I am unsure as to whether this is the event at Bento Rodrigues caused by the Samarco dam failure, but its fits the known facts. It is certainly a most impressive landslide.
Most of the remainder of the video shows the damage from the landslide, which has been described elsewhere.
Meanwhile the fallout continues. As Samarco and its owners struggle to manage the disaster and the publicity, and of course the likely costs, there are suggestions in the media that there had been warnings two years ago that the Samarco dam was not safe:-
A 2013 report conducted by The Instituto Pristino linked to the Federal University of Minas Gerais, warned of structural design flaws and predicted the circumstances that could lead to a dam burst at the Samarco operation.
“The report had already highlighted the fragility of these structures and the necessity of increased rigor in monitoring them,” Brazilian state prosecutor Carlos Eduardo Ferreira Pinto said.
This report is available online in Portuguese as a pdf. The report seems to indicate the potential for the Fundao dam to be destabilised by proposed works for Samarco. It is unclear as to whether the recommendations were taken up or whether the effects noted here played a role in the accident.
10 November 2015
The Fundao Dam
It is increasingly clear that the disaster at the Samarco mine that destroyed the town of Bento Rodriguez in Brazil in a mudslide of tailings last week was caused by the failure of one of the upstream structures, the Fundao Dam. Unfortunately as yet I have struggled to track down a decent image of the site of the dam failure. The best I have managed is this YouTube video of the site, which was pointed out in a comment by Caner Zanbak, shot from a helicopter:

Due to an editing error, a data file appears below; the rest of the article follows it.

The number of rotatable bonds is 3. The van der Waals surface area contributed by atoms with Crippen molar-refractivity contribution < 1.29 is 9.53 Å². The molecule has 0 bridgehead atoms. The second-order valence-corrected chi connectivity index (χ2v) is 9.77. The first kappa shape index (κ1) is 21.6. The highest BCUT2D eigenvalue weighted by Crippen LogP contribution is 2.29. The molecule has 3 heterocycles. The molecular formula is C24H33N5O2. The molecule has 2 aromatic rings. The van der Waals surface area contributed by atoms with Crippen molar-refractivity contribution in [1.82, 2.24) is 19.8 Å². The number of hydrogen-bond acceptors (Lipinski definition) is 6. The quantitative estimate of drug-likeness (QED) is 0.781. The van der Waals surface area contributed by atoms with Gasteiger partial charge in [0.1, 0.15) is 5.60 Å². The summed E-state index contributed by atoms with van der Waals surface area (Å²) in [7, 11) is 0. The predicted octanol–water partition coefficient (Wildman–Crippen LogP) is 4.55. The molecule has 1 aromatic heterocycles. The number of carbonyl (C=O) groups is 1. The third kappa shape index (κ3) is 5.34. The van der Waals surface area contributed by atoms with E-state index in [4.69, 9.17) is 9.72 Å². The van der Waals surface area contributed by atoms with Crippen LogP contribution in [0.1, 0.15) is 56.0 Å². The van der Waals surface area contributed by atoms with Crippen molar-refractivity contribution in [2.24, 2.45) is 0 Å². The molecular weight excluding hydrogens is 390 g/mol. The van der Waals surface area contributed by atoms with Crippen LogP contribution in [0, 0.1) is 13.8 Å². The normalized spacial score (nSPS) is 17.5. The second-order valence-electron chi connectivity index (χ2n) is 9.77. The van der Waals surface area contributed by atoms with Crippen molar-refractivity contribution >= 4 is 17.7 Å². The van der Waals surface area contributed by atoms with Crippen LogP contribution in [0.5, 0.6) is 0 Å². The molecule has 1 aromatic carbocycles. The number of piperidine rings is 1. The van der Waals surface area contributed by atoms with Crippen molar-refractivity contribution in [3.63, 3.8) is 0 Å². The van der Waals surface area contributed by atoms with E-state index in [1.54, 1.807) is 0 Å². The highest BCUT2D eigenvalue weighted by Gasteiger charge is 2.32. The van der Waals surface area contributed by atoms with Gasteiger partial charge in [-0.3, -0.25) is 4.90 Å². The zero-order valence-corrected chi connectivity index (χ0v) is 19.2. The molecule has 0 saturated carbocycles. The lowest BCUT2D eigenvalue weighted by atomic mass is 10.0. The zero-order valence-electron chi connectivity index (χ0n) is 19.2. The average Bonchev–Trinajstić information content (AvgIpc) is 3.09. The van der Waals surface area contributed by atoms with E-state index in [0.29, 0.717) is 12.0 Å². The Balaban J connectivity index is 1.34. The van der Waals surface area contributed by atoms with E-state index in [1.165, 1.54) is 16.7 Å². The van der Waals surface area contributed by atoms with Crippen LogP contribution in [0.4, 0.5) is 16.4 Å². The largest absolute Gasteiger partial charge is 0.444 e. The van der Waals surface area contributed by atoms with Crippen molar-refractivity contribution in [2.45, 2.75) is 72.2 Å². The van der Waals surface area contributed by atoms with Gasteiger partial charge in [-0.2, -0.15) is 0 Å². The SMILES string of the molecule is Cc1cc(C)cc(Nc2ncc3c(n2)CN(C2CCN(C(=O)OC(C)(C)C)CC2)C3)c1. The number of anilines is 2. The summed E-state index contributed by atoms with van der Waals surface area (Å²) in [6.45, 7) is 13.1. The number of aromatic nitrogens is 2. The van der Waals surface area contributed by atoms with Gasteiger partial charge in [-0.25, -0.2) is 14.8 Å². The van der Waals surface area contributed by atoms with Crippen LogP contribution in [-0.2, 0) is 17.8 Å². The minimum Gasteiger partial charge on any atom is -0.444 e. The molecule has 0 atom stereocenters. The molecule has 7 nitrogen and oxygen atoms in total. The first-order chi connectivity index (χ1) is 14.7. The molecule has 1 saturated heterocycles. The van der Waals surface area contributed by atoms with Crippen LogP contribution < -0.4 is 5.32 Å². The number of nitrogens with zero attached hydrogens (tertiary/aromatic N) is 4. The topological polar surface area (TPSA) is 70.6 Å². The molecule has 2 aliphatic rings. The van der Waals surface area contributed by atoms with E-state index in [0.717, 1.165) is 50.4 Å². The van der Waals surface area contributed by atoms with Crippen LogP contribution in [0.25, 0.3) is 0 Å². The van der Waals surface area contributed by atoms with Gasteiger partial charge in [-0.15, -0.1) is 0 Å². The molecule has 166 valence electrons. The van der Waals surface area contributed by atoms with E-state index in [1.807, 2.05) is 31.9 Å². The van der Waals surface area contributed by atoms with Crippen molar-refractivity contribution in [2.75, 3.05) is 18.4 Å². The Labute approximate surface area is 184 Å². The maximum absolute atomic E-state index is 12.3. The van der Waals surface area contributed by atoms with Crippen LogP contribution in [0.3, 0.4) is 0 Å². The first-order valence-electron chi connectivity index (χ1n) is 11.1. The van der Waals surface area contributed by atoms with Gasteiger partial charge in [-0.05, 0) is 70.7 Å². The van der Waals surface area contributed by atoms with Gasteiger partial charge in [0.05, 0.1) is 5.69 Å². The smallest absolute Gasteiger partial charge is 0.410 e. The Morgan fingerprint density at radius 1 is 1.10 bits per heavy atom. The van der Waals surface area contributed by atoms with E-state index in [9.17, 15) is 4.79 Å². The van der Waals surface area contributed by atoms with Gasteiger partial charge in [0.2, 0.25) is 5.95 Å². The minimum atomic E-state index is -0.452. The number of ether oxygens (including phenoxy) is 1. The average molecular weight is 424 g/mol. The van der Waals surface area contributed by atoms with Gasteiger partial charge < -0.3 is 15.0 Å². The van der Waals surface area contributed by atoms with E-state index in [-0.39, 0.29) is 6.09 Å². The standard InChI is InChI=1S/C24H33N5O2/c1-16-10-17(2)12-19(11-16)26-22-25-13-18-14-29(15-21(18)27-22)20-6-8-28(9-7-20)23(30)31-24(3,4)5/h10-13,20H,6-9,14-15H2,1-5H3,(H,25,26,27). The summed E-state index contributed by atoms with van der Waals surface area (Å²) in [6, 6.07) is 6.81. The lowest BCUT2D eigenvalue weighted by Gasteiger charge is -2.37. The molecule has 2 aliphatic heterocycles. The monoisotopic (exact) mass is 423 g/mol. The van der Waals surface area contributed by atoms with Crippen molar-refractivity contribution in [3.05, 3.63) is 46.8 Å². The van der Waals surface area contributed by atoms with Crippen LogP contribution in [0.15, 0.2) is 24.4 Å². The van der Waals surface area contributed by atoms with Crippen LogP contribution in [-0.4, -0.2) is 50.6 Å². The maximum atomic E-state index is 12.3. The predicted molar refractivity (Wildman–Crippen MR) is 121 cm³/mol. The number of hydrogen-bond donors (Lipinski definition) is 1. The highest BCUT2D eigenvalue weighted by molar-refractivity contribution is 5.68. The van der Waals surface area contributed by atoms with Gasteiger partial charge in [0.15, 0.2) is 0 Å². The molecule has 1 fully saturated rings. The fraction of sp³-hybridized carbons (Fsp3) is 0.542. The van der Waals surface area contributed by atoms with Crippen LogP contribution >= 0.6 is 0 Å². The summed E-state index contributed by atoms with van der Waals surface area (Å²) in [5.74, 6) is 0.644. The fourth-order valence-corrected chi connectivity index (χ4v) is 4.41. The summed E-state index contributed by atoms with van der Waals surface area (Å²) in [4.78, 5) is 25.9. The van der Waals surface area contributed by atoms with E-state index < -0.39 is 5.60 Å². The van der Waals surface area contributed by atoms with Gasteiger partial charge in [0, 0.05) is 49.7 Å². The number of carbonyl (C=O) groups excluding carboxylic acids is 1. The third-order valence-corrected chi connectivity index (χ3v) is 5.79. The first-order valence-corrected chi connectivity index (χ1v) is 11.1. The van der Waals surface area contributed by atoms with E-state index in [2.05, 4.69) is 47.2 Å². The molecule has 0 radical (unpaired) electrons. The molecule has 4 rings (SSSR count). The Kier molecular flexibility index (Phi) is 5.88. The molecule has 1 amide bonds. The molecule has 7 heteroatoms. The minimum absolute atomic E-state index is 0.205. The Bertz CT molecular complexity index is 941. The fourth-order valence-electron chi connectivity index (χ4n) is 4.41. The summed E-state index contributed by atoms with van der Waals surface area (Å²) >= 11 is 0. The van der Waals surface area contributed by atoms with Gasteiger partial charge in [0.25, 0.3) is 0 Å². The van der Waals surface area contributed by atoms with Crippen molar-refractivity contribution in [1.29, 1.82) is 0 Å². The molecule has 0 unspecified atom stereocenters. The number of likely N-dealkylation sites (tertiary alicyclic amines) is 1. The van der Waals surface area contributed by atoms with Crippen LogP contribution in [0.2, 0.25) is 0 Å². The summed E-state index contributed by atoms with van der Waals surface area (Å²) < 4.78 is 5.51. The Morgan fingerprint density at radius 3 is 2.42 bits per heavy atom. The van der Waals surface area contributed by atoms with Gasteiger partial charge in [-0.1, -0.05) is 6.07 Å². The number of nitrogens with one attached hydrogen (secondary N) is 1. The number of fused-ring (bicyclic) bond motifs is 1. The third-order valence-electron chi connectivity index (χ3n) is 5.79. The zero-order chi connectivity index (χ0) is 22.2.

It is really hard to understand exactly what this imagery shows because the camera never stands back from the site of the former dam. But the images do seem to show near complete destruction of the Fundao Dam itself, and extensive loss of tailings from the pond that it retained. Fortunately the retaining structures to the adjacent ponds appear to be intact. This is approximately the site of the former dam:-
Google Earth has a good sequence of images of the dam site over the last decade. This is the most image of the Fundao Dam, dated August 2013. The video above suggests that considerable work had been undertaken in this area since this image was collected:
Back in August 2005 this area was completely undeveloped:
By May 2008 the development of this site was underway. Although partially obscured by cloud the dam was apparently under construction:-
By February 2011 the dam was fully formed, although less high than at present, and a large volume of tailings was stored behind it:-
None of these images give any hint as to why the Fundao Dam failed so dramatically. There is no obvious sign of instability in the dam itself, nor in the adjacent slopes, as far as I can see. The most recent image does show an increase in the amount of water flowing from beneath the dam, but this is probably not a factor. The dam does not seem to be located on an unstable piece of terrain, although Google Earth is not up to assessing this properly. It is all very mysterious, and we can only hope that the investigation is open and transparent so that lessons can be learnt.
Of interest perhaps this brief report on the website of Reta Engenharia:
But note that the diagram does not seem to show any works on the Fundao Dam itself, and there is nothing that I have seen that indicates that the failure was linked to this project.